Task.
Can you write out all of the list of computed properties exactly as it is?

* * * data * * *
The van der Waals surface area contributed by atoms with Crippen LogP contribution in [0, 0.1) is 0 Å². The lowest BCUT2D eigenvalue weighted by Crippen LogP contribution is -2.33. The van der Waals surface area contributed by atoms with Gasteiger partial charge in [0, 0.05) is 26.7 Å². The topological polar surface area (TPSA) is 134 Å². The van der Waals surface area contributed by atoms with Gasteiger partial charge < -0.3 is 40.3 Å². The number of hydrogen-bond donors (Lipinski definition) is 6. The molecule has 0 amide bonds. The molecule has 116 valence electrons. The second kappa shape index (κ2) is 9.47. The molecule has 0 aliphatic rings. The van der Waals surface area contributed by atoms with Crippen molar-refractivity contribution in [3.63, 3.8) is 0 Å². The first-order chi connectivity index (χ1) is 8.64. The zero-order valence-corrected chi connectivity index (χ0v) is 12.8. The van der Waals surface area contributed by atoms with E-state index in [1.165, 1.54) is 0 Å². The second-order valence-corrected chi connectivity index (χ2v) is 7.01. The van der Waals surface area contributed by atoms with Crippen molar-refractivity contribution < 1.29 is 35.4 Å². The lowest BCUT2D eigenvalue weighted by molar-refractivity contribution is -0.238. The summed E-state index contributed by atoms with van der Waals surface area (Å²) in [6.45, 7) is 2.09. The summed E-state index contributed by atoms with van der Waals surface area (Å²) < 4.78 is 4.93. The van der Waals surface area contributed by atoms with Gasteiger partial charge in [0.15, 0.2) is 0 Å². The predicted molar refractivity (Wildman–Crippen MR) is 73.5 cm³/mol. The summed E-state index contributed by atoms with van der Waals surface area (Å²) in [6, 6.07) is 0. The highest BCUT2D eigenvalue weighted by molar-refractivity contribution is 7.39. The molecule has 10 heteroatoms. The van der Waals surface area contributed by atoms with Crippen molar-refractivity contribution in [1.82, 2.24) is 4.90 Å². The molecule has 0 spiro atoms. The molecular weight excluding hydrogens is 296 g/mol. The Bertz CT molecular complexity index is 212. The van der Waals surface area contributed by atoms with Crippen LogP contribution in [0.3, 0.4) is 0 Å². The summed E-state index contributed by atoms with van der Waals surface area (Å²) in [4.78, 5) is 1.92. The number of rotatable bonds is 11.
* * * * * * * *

The van der Waals surface area contributed by atoms with Crippen LogP contribution in [0, 0.1) is 0 Å². The lowest BCUT2D eigenvalue weighted by Crippen LogP contribution is -2.33. The van der Waals surface area contributed by atoms with Gasteiger partial charge in [0, 0.05) is 26.7 Å². The topological polar surface area (TPSA) is 134 Å². The van der Waals surface area contributed by atoms with Gasteiger partial charge < -0.3 is 40.3 Å². The number of hydrogen-bond donors (Lipinski definition) is 6. The molecule has 0 amide bonds. The molecule has 116 valence electrons. The second kappa shape index (κ2) is 9.47. The molecule has 0 aliphatic rings. The van der Waals surface area contributed by atoms with Crippen molar-refractivity contribution in [3.63, 3.8) is 0 Å². The first-order chi connectivity index (χ1) is 8.64. The zero-order valence-corrected chi connectivity index (χ0v) is 12.8. The van der Waals surface area contributed by atoms with E-state index in [1.165, 1.54) is 0 Å². The second-order valence-corrected chi connectivity index (χ2v) is 7.01. The van der Waals surface area contributed by atoms with Crippen molar-refractivity contribution < 1.29 is 35.4 Å². The lowest BCUT2D eigenvalue weighted by molar-refractivity contribution is -0.238. The summed E-state index contributed by atoms with van der Waals surface area (Å²) in [6.45, 7) is 2.09. The summed E-state index contributed by atoms with van der Waals surface area (Å²) < 4.78 is 4.93. The van der Waals surface area contributed by atoms with Gasteiger partial charge in [0.15, 0.2) is 0 Å². The predicted molar refractivity (Wildman–Crippen MR) is 73.5 cm³/mol. The summed E-state index contributed by atoms with van der Waals surface area (Å²) in [6, 6.07) is 0. The highest BCUT2D eigenvalue weighted by molar-refractivity contribution is 7.39. The molecule has 10 heteroatoms. The van der Waals surface area contributed by atoms with Crippen molar-refractivity contribution in [1.82, 2.24) is 4.90 Å². The molecule has 0 spiro atoms. The molecular weight excluding hydrogens is 296 g/mol. The Bertz CT molecular complexity index is 212. The van der Waals surface area contributed by atoms with Crippen LogP contribution in [0.3, 0.4) is 0 Å². The summed E-state index contributed by atoms with van der Waals surface area (Å²) in [4.78, 5) is 1.92. The number of rotatable bonds is 11.